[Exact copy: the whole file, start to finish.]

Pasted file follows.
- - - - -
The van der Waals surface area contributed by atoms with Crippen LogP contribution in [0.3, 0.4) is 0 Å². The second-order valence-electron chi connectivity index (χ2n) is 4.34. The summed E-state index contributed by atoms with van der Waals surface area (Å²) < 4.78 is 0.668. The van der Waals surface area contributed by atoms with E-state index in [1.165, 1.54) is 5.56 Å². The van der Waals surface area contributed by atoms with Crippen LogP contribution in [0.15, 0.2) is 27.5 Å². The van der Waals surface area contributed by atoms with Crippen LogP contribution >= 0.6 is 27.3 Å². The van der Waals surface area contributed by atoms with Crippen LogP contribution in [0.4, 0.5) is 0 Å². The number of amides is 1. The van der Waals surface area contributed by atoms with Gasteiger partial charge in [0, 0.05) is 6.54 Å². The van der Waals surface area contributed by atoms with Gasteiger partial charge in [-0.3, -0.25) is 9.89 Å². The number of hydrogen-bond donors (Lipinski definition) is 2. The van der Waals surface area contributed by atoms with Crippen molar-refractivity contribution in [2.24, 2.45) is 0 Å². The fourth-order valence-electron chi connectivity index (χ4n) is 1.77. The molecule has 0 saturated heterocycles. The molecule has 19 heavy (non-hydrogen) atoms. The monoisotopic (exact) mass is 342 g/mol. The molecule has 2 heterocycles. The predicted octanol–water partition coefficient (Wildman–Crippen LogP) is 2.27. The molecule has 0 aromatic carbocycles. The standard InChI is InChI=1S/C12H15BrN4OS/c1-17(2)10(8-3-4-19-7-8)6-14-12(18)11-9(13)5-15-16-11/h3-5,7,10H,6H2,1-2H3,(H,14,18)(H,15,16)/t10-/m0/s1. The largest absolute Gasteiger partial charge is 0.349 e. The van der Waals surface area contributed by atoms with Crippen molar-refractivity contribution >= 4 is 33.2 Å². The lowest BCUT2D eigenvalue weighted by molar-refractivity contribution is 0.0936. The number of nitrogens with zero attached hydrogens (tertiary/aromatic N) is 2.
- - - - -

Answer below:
The van der Waals surface area contributed by atoms with Crippen LogP contribution in [0.3, 0.4) is 0 Å². The second-order valence-electron chi connectivity index (χ2n) is 4.34. The summed E-state index contributed by atoms with van der Waals surface area (Å²) < 4.78 is 0.668. The van der Waals surface area contributed by atoms with E-state index in [1.165, 1.54) is 5.56 Å². The van der Waals surface area contributed by atoms with Crippen LogP contribution in [0.15, 0.2) is 27.5 Å². The van der Waals surface area contributed by atoms with Crippen LogP contribution >= 0.6 is 27.3 Å². The van der Waals surface area contributed by atoms with Crippen LogP contribution in [0.4, 0.5) is 0 Å². The number of amides is 1. The van der Waals surface area contributed by atoms with Gasteiger partial charge in [0, 0.05) is 6.54 Å². The van der Waals surface area contributed by atoms with Gasteiger partial charge in [-0.3, -0.25) is 9.89 Å². The number of hydrogen-bond donors (Lipinski definition) is 2. The van der Waals surface area contributed by atoms with Crippen molar-refractivity contribution in [2.24, 2.45) is 0 Å². The fourth-order valence-electron chi connectivity index (χ4n) is 1.77. The molecule has 0 saturated heterocycles. The molecule has 19 heavy (non-hydrogen) atoms. The monoisotopic (exact) mass is 342 g/mol. The molecule has 2 heterocycles. The predicted octanol–water partition coefficient (Wildman–Crippen LogP) is 2.27. The molecule has 0 aromatic carbocycles. The standard InChI is InChI=1S/C12H15BrN4OS/c1-17(2)10(8-3-4-19-7-8)6-14-12(18)11-9(13)5-15-16-11/h3-5,7,10H,6H2,1-2H3,(H,14,18)(H,15,16)/t10-/m0/s1. The largest absolute Gasteiger partial charge is 0.349 e. The van der Waals surface area contributed by atoms with Crippen molar-refractivity contribution >= 4 is 33.2 Å². The lowest BCUT2D eigenvalue weighted by molar-refractivity contribution is 0.0936. The number of nitrogens with zero attached hydrogens (tertiary/aromatic N) is 2.